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Thursday, April 22, 2010

Resource demands and scarcity

It's Earth Day.

The greatest challenge that will face the human race in coming decades is the same one that has loomed for the entire history of life itself: resource scarcity. There's only so much stuff to go around that living things need to go about the business of living. In the case of humans, we can replace "need" with "want", and humans will still work just as hard to get it.

Humans have lived outside of the state of nature for tens of thousands of years, since hunter-gatherers became herders and farmers and freed up their own resources to develop civilization. From then to now our civilizations have defined which resources we want and need to consume.

Our technological society demands energy, and lots of it. For our homes, for our cars, for our factories, for the electrical grid upon which we are almost completely dependent. We get what we need through the use of coal, oil, natural gas - and to a much lesser extent, nuclear energy, hydroelectric power, geothermal energy, and the power of the wind and the sun.

We're receiving reminders all the time that these energy sources come with a price tag attached. Twenty-nine coal miners dead in West Virginia in that industry's latest tragic accident. Eleven oil platform workers missing in the first oil platform disaster that I can recall in ages. Groundwater supplies - another critical resource - being contaminated by the "fracking" technique used to extract natural gas from the Marcellus Shale formation in Dimock, Pennsylvania. Even that pesky volcano with the unpronounceable name in Iceland serves to remind us of just how geothermal energy works.

Our hunger for resources grows with our increasing population - and sometimes faster, as previously technologically unsophisticated areas come to partake in the modern world and add their resource needs to those that already exist. In 1988 Douglas Adams visited a China where the streets were clogged with pedestrians, trucks, and bicyclists. Today those same streets play host to a vast array of cars, all of which have propelled China into a distant second behind the United States for national petroleum consumption.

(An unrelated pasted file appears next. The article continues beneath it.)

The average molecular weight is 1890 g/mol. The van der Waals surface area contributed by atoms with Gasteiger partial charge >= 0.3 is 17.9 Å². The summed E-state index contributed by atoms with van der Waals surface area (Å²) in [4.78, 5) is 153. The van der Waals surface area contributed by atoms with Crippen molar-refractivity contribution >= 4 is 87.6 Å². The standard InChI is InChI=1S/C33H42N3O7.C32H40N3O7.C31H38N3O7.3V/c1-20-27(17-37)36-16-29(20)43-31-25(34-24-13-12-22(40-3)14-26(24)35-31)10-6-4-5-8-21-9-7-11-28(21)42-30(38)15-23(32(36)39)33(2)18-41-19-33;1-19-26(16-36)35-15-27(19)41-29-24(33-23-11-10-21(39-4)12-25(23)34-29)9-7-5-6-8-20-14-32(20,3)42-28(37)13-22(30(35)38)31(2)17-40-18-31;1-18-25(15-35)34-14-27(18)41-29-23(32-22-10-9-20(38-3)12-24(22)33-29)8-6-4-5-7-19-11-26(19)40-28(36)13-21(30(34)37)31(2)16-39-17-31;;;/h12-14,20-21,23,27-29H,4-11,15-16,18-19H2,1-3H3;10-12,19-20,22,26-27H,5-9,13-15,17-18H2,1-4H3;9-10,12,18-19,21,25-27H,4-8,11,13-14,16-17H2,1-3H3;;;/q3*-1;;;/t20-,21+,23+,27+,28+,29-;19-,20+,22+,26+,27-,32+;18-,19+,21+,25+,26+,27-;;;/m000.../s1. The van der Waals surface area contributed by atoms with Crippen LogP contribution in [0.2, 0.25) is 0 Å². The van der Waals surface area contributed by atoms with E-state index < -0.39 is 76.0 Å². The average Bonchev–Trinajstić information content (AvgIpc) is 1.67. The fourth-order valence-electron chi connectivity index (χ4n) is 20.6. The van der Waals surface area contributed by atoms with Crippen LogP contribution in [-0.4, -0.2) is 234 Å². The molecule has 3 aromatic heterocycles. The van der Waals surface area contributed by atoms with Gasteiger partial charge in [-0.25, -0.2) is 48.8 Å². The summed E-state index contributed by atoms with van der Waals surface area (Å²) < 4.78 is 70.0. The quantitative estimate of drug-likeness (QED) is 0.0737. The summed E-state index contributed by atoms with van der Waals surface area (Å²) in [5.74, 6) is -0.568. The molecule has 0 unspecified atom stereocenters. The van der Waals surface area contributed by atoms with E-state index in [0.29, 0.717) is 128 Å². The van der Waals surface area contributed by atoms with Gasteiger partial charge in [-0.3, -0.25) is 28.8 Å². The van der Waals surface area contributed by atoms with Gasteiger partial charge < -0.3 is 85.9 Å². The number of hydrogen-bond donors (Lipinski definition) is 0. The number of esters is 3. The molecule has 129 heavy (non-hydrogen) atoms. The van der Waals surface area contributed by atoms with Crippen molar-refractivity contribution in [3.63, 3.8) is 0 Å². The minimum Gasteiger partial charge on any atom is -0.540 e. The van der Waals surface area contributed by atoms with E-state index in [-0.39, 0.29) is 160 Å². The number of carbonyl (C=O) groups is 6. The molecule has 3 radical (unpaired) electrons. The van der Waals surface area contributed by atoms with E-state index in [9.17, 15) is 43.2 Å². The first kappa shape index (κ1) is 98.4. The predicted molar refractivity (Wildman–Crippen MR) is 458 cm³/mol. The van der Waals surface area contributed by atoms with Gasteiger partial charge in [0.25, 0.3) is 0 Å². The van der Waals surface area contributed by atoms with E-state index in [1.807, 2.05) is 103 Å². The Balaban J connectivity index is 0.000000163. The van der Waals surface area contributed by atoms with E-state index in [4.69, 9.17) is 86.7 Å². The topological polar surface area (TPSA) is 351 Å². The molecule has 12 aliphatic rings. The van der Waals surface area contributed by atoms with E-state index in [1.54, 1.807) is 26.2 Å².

Meanwhile, the climate itself is changing. In part this is due to the effects of resource consumption itself - the use of fossil fuels resulting in a release of climate-changing greenhouse gases. And this has a feedback effect as well: as the climate changes, resource demands will change as well. Not necessarily for the better: reductions in consumption of oil and natural gas for heating homes may be offset by increases in coal used to generate electricity to cool those same homes.

And where does all this resource consumption lead to? Damned if I know. Maybe the resource demands of the human population will exceed the resource availability, with a result all-too-familiar to fans of nature documentaries. Maybe resource availability will grow along with resource demands, as new resources are identified, or previous restrictions on resource availability are eased - also not a pretty picture, in many versions of this scenario. Maybe the demand will suddenly drop off, resulting in a surplus of available resources - though it may not be pleasant to think about what sort of events would result in a sudden and sustained drop in resource demands.

It's Earth Day.

Where are we going?


See also:

Susquehanna River Sentinel: +++ Earth Day 2010 +++
The Lu Lac Political Letter: The LuLac Edition #1159, Apr. 22nd, 2010
Gort42: Earth Day
Circumlocution for Dummies: Frick the freaking fracking!
GDAC Earth Day Statement « FRACK MOUNTAIN
SPLASHDOWN!: 1970 ~ EARTH DAY ~ 2010

2 comments:

joy said...

I'm old enough to remember the first Earth Day. Until people who claim they care about the environment STOP MAKING MORE PEOPLE, it's a lost cause. Birth control is the only hope. There are just TOO MANY PEOPLE already.

frackmountain said...

"Maybe the resource demands of the human population will exceed the resource availability, with a result all-too-familiar to fans of nature documentaries". Well put.

Our environment has been shaped,in many ways, by the large scale capital intensive centralization of utilities and food. Human needs met for a price, a monthly payment for this and a monthly payment for that - until the day you die.

I also agree with Joy. This world cannot accommodate the populations we have. But you don't hear about overpopulation any more. It is anti-corporate. Corporations are always craving growth, and in the global market, the more consumers the merrier.

Thanks for the links at the end.
Peace